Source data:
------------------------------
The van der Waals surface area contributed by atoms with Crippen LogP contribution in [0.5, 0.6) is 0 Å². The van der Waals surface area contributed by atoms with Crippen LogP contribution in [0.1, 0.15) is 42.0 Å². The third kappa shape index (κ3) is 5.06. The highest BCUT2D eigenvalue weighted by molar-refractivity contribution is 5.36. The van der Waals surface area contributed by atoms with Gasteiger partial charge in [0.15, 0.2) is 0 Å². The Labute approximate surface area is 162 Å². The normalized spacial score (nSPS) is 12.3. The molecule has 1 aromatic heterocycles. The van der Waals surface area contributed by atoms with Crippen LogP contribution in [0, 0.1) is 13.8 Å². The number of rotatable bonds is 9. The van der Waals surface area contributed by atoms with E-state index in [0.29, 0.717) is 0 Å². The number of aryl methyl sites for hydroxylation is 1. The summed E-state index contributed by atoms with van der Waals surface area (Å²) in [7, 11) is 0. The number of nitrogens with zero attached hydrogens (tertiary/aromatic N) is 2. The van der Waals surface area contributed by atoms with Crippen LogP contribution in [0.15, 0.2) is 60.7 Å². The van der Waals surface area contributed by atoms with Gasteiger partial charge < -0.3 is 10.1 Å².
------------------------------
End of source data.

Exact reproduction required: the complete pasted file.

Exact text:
The van der Waals surface area contributed by atoms with Crippen LogP contribution in [0.5, 0.6) is 0 Å². The van der Waals surface area contributed by atoms with Crippen LogP contribution in [0.1, 0.15) is 42.0 Å². The third kappa shape index (κ3) is 5.06. The highest BCUT2D eigenvalue weighted by molar-refractivity contribution is 5.36. The van der Waals surface area contributed by atoms with Gasteiger partial charge in [0.15, 0.2) is 0 Å². The Labute approximate surface area is 162 Å². The normalized spacial score (nSPS) is 12.3. The molecule has 1 aromatic heterocycles. The van der Waals surface area contributed by atoms with Crippen LogP contribution in [0, 0.1) is 13.8 Å². The number of rotatable bonds is 9. The van der Waals surface area contributed by atoms with E-state index in [0.29, 0.717) is 0 Å². The number of aryl methyl sites for hydroxylation is 1. The summed E-state index contributed by atoms with van der Waals surface area (Å²) in [7, 11) is 0. The number of nitrogens with zero attached hydrogens (tertiary/aromatic N) is 2. The van der Waals surface area contributed by atoms with Crippen LogP contribution in [0.15, 0.2) is 60.7 Å². The van der Waals surface area contributed by atoms with Gasteiger partial charge < -0.3 is 10.1 Å².